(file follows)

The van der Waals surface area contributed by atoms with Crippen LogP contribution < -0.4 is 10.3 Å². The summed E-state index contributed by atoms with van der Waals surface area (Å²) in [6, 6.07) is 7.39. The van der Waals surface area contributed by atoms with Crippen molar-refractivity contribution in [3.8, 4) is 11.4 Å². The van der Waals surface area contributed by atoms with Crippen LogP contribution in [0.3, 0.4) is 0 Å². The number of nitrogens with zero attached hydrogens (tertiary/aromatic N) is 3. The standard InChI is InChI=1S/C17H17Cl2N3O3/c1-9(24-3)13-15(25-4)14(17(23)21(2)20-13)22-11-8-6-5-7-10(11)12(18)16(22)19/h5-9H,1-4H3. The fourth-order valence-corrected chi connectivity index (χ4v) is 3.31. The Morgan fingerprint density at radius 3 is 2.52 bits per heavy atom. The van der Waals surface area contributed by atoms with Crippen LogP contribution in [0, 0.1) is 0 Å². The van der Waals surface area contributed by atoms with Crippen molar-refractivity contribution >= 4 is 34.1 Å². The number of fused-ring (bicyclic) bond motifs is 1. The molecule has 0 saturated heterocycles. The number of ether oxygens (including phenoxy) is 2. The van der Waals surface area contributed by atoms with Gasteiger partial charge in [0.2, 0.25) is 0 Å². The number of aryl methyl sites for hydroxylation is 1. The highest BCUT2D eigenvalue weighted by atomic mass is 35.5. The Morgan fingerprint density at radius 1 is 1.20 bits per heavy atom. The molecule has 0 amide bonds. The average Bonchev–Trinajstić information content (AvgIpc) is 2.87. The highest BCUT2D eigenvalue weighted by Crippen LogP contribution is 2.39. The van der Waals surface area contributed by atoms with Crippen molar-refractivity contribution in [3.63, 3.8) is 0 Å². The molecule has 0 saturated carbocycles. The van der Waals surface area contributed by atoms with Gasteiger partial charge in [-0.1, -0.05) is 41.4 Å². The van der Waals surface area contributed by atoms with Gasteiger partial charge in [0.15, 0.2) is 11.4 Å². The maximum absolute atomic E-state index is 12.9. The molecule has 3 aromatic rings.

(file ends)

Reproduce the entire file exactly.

The van der Waals surface area contributed by atoms with Crippen LogP contribution < -0.4 is 10.3 Å². The summed E-state index contributed by atoms with van der Waals surface area (Å²) in [6, 6.07) is 7.39. The van der Waals surface area contributed by atoms with Crippen molar-refractivity contribution in [3.8, 4) is 11.4 Å². The van der Waals surface area contributed by atoms with Crippen LogP contribution in [0.3, 0.4) is 0 Å². The number of nitrogens with zero attached hydrogens (tertiary/aromatic N) is 3. The standard InChI is InChI=1S/C17H17Cl2N3O3/c1-9(24-3)13-15(25-4)14(17(23)21(2)20-13)22-11-8-6-5-7-10(11)12(18)16(22)19/h5-9H,1-4H3. The fourth-order valence-corrected chi connectivity index (χ4v) is 3.31. The Morgan fingerprint density at radius 3 is 2.52 bits per heavy atom. The van der Waals surface area contributed by atoms with Crippen LogP contribution in [0, 0.1) is 0 Å². The van der Waals surface area contributed by atoms with Crippen molar-refractivity contribution >= 4 is 34.1 Å². The number of fused-ring (bicyclic) bond motifs is 1. The molecule has 0 saturated heterocycles. The number of ether oxygens (including phenoxy) is 2. The van der Waals surface area contributed by atoms with Gasteiger partial charge in [0.2, 0.25) is 0 Å². The number of aryl methyl sites for hydroxylation is 1. The highest BCUT2D eigenvalue weighted by atomic mass is 35.5. The Morgan fingerprint density at radius 1 is 1.20 bits per heavy atom. The molecule has 0 amide bonds. The average Bonchev–Trinajstić information content (AvgIpc) is 2.87. The highest BCUT2D eigenvalue weighted by Crippen LogP contribution is 2.39. The van der Waals surface area contributed by atoms with Crippen molar-refractivity contribution in [3.63, 3.8) is 0 Å². The molecule has 0 saturated carbocycles. The van der Waals surface area contributed by atoms with Gasteiger partial charge in [-0.1, -0.05) is 41.4 Å². The van der Waals surface area contributed by atoms with Gasteiger partial charge in [0.15, 0.2) is 11.4 Å². The maximum absolute atomic E-state index is 12.9. The molecule has 3 aromatic rings.